Online services have provided us with digital affordances that connect us to friends and family through interests and likes through websites, such as search engines, social networking sites and media content sites. We have access to these services given that we complete the registration process with accuracy. By providing these services with this information, the experiences had on these websites are better tailored for the individual. The problem that arises is that when we create our visible online profile we are simultaneously creating a profile invisible to us exploited by marketing companies.
Online social networking sites are possible through the affordances of Web 2.0, which gives users greater processing power while also lending itself to providing archival capabilities. SNS require that users create their own profiles through already created skeletal templates that are fleshed out through the construction of their interests. Online profile and content creation is known as affective processing in which users “…are expected to process digital objects by sharing content, making connections, ranking cultural artifacts and producing digital content…” (Gehl 1229). Online users are constantly making the marketer’s job easier by providing them with the breadth of their work.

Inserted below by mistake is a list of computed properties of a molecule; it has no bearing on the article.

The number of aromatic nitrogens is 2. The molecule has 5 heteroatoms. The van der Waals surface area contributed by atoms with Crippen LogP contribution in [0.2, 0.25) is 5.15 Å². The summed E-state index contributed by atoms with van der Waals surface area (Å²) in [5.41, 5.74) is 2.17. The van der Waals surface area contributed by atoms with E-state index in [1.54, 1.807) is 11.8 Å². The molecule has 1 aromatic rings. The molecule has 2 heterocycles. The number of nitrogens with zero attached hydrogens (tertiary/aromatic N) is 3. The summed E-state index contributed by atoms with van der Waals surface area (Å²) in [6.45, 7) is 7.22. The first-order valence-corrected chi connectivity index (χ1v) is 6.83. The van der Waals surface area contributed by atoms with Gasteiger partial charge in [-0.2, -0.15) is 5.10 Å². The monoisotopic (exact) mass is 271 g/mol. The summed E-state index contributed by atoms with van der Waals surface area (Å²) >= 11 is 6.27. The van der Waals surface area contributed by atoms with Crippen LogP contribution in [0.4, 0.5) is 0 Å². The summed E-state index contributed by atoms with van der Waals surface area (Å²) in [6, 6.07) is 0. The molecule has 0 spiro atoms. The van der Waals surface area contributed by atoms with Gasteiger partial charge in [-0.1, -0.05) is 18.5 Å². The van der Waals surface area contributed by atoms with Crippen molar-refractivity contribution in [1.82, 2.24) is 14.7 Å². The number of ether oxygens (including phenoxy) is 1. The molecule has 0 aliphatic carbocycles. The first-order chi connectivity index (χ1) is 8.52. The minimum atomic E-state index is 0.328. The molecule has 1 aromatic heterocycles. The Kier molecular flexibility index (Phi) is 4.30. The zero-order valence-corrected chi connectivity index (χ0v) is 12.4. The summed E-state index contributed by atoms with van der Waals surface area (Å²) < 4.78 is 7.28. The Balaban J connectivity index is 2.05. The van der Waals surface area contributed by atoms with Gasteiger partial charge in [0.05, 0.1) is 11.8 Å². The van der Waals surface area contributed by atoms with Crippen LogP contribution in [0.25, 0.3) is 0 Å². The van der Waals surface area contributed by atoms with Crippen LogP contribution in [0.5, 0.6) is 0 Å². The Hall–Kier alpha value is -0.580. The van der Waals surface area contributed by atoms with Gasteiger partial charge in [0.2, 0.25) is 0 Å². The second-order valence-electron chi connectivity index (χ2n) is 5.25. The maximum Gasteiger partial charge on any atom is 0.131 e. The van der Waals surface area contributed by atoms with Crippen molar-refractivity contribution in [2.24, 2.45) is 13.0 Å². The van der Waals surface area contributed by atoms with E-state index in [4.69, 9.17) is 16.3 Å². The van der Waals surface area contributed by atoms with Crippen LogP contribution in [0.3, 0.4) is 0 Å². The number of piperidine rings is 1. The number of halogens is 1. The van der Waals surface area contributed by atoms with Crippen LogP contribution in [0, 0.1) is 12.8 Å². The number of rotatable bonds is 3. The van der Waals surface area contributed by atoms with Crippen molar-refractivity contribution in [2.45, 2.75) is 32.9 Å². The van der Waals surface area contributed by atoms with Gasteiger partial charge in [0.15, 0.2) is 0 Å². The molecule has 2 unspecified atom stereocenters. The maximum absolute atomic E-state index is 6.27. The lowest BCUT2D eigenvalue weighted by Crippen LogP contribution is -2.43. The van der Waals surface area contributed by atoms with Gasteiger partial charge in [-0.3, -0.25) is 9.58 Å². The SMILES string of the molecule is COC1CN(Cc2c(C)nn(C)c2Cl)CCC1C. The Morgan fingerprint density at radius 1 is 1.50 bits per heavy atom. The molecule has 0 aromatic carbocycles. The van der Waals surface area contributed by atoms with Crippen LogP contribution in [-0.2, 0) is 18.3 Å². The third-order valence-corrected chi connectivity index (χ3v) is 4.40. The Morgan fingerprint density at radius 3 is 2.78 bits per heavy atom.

Creating an identifiable range of products for a demographic is not limited through Web 2.0 because SNS encourage continual updating of profiles, likes and statuses. Marketers no longer need to chart the direction of the market because users are encouraged to do it themselves because “user-generated ‘newness’ and the emphasis on always-becoming are built into the architecture of Web 2.0,” (Gehl 1233). This information is current allowing for immediate analysis but also archived allowing for the analysis of consumer culture over years. Culture control doesn’t come from the ability to create it but the ability to sell it. To engage in culture is inherent in the social world, individuals will want to engage each other in cultural games and celebrations, regardless of if there is a price. The question that must be asked is whether or not online culture expression a freedom or a prison.
Gehl, Robert W. “The archive and the processor: The internal logic of Web 2.0.” New media & society 13.8 (2011): 1228-1244.